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An examination of goodwill impairments : UK evidence

This thesis examines the effect of IFRS No.3, <i>Business</i> <i>Combinations</i>, on managers’ accounting choices with respect to the goodwill impairment losses reported by the largest UK firms.  While IFRS No. 3 was issued to improve the accounting treatment of goodwill and provide users with more useful and value-relevant information regarding the underlying economic value of goodwill, it has been criticized by academics, practitioners, and dissenting IASB members on the grounds of the managerial discretion inherent in the process of testing goodwill for impairment.  It is unclear how IFRS No. 3 has affected the reporting of goodwill impairment losses, including the related managerial flexibility exercised in determining them. Results reveal managers are exercising discretion in the reporting of goodwill impairments following the adoption of IFRS No.3.  Specifically, goodwill impairments are more likely to be associated with recent CEO changes, income smoothing and “big bath” reporting behaviours.  However, results also indicate that goodwill impairments are strongly associated with economic indicators of impairment and have significant positive associations with effective governance mechanisms as measured by the percentage of independent directors on the board of directors, the number of board meetings, the percentage of shares owned by blockholders holding at least 10% of outstanding shares, and the percentage of shares owned by executive and non-executive directors, suggesting that managers are more likely to be using the discretion afforded by IFRS No.3 to convey their private information and expectations about the underlying performance of the firm rather than acting opportunistically in the write-off year.  These inferences are robust to a number of modelling specifications and variable definitions.  Further analysis and principal component aggregation of the corporate governance variables provide additional assurance that the perceived managerial reporting incentives are less likely to be opportunistic.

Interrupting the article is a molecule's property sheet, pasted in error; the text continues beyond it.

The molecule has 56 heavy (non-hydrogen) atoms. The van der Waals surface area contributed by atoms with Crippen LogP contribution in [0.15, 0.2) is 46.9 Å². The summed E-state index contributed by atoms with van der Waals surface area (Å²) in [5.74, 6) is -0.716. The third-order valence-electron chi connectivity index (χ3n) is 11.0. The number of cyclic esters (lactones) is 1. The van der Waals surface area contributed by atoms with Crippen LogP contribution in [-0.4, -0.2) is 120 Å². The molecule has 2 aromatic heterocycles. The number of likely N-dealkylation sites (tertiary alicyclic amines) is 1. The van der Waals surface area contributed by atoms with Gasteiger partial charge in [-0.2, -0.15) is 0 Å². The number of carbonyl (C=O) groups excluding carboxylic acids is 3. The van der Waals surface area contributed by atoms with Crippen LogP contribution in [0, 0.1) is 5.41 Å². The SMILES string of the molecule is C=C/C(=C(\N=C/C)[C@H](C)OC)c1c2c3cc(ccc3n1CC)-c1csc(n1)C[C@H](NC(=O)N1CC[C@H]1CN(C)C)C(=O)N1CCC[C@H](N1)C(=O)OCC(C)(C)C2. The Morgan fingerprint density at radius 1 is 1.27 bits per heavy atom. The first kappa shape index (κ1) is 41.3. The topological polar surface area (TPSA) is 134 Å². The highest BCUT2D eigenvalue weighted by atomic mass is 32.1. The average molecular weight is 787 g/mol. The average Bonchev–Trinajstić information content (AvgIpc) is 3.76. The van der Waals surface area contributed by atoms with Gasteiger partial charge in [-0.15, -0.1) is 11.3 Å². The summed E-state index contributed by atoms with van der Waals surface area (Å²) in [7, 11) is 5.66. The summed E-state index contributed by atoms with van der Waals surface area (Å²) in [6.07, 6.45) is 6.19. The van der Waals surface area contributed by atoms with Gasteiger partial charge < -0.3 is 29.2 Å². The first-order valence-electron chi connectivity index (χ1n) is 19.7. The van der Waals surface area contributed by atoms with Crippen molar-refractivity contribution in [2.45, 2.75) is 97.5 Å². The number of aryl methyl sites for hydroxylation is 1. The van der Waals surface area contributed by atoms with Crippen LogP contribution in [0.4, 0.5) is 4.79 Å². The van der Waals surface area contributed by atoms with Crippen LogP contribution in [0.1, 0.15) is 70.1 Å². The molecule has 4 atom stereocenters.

Date January 2009
CreatorsAbughazaleh, Naser
PublisherUniversity of Aberdeen
Source SetsEthos UK
Detected LanguageEnglish
TypeElectronic Thesis or Dissertation

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